Wednesday, July 11, 2018

GERD: How Lifestyle Plays a Role

If you’ve ever suffered from heartburn, then you most likely have a condition known as GERD. GERD (also known as Gastroesophageal Reflux Disease), is a condition that occurs when acid refluxes back up into the esophagus. Almost a quarter of the Canadian population suffers from Gastroesophageal Reflux Disease and experiences heartburn on a daily basis. 

The number one cause of Gastroesophageal Reflux Disease is lifestyle; from the food you eat, the beverages you drink, to other lifestyle factors. Common foods that cause heartburn include citrus fruit, garlic, raw onions, chocolate, tomato sauce, mints, fatty foods, spicy foods; condiments such as vinegar, mustard, and ketchup; drinks such as coffee, tea, pop, and fruit juice. Many of these foods are known to relax the esophageal sphincter which then triggers the stomach to produce more acid. If you are a smoker, overweight, don’t get enough sleep, or find yourself is stressed and/or anxious on a regular basis, you are also at risk of developing GERD.

As mentioned heartburn is a classic symptom of Gastroesophageal Reflux Disease, as well as one of the most common symptoms associated with this disorder. Heartburn is usually described as a burning sensation near the breastbone and it often occurs after eating. If you bend or lie down the sensation can worsen. In addition, you may also experience regurgitation. Depending how long you have heartburn and how severe your symptoms are, this could cause Long term injury to the esophagus. Similar to heartburn, patients may also experience something known as dyspepsia. Dyspepsia is generally characterized as a burning sensation or discomfort in the upper abdomen, and it may also cause gastric pain, burping, bloating, nausea and vomiting. Chest pain can also occur as a result of Gastroesophageal Reflux Disorder, and is often mistaken for a heart attack given how intense the pain can be. Acid that travels all the way up to the esophagus can actually irritate the lining of the esophagus which may also cause the voice to become horse. Sometimes it will sound like you have a sore throat or are getting cold. Additionally, it is not uncommon to develop sore throat due to GERD, as well as sore or blocked ears. Another classic symptoms of GERD is that you can develop a bitter or sour taste in the month. This is due to stomach acid pricing to the back of the throat. Patients with an GERD may also develop a cough as well as wheezing. This occurs when stomach acid backsplashes into the lungs. If left untreated this could become a trigger for asthma. GERD that goes untreated for a prolonged period of time can result in swelling of the lower esophageal tissue, which may result in the esophagus to become narrow, and could result in difficulty breathing.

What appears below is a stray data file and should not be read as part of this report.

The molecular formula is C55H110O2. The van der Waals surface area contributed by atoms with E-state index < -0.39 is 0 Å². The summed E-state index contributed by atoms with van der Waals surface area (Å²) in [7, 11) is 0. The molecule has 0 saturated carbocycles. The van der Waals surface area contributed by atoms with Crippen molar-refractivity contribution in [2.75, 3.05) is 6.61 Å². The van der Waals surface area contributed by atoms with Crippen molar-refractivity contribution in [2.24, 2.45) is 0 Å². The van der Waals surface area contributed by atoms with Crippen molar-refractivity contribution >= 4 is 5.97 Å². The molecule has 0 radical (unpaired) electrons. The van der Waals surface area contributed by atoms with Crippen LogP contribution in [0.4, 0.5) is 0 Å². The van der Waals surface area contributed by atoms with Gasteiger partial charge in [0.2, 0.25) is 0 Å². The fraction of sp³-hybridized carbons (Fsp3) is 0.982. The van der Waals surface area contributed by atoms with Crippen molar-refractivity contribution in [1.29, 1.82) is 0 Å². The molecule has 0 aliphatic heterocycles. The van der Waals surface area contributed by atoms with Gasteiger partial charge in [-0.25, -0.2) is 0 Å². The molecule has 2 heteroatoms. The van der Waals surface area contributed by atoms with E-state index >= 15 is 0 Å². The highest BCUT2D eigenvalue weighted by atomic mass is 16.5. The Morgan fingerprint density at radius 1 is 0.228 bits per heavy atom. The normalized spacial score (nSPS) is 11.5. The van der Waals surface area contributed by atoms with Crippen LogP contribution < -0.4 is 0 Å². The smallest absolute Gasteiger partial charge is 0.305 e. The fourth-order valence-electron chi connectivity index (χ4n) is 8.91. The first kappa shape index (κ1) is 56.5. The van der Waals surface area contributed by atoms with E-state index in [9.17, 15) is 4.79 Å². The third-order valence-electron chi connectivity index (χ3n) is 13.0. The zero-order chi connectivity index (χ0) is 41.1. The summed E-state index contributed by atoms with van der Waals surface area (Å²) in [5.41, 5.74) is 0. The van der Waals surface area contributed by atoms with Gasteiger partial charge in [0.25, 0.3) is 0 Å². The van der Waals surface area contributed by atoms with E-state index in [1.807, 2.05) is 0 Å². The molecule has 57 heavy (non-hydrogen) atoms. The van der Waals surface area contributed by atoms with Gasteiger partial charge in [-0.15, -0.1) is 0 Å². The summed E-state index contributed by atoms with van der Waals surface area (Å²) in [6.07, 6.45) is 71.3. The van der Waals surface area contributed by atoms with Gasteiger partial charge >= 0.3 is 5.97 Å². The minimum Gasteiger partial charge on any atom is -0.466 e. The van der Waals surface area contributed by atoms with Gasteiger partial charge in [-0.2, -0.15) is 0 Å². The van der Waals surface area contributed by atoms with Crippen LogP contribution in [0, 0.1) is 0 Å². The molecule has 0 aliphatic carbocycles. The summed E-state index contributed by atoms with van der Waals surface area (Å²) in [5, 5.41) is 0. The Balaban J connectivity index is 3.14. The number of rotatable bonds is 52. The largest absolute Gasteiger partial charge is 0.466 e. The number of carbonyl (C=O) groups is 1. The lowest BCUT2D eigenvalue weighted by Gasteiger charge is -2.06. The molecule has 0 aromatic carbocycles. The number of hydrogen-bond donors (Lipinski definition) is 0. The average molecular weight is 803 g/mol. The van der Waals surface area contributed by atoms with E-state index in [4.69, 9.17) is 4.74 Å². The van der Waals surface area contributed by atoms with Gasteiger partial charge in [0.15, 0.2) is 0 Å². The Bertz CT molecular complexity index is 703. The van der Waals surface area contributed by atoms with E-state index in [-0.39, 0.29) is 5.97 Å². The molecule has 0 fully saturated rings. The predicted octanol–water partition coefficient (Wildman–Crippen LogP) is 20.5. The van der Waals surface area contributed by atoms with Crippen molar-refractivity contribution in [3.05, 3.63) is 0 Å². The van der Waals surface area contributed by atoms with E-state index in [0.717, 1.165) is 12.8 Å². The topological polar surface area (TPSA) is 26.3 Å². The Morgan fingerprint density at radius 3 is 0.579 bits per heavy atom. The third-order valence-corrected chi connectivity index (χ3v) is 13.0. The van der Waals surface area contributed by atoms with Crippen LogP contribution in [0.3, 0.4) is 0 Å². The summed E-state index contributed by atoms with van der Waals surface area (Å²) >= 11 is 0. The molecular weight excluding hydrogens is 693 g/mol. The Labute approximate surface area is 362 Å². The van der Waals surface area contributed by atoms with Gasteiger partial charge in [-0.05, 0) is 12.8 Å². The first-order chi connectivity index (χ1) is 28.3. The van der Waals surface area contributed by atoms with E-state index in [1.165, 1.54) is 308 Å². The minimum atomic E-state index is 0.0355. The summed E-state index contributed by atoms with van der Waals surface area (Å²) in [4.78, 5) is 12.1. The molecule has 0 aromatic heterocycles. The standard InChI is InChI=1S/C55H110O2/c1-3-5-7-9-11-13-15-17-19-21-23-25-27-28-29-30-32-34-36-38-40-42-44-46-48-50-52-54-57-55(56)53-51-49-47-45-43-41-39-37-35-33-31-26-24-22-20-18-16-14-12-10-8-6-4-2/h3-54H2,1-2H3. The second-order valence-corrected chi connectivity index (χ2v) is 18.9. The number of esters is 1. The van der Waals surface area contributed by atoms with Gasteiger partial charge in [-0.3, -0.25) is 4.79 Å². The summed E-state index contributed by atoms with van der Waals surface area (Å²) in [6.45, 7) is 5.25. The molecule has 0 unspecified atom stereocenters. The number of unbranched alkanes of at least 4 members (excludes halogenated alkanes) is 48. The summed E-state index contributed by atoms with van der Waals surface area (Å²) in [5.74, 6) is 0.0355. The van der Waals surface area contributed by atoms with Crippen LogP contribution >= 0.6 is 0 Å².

Because lifestyle play such a significant role in the diagnosis and symptoms associated with Gastroesophageal Reflux Disease it is important that you make certain changes to reduce the symptoms of GERD as well as to prevent you from developing GERD in the future.

Dr. Ali Ghahary has already told you which foods can contribute to Gastroesophageal Reflux Disease. Now, you are going to learn about which foods are best for reducing heartburn or avoiding heartburn altogether. For breakfast, oatmeal is one of the best things you can eat. Not only is it healthy, but it also helps to absorb acid. It’s also filling and does not leave you feeling hungry. Ginger is another great food to use if you have acid reflux. For decades it has been used as an anti-inflammatory, as well as to help many other gastrointestinal-related conditions. You can add ginger tea, smoothies, as well as many of your recipes. There’s also nothing healthier than the salad. Is eaten on its own, salad will not aggravate symptoms of Gastroesophageal Reflux Disease. However, as many salads come with tomatoes, onions, and dressings that are high in fat, you will want to avoid these, as these may actually worsen your symptoms. Fruits such as honeydew, cantaloupe, and watermelon are also said to be good for those suffering from Gastroesophageal Reflux Disease and reducing its symptoms. However, a small percentage of people say that these fruits actually contribute to their symptoms and therefore they must avoid them. Skinless protein, such as chicken and turkey, are also great for reducing symptoms of acid reflux, not to mention have many other health benefits. Chicken and turkey can be grilled, baked broiled, or sautéed. Similarly, fish and seafood are also great options.

For more information on foods that fight acid reflux, click here.

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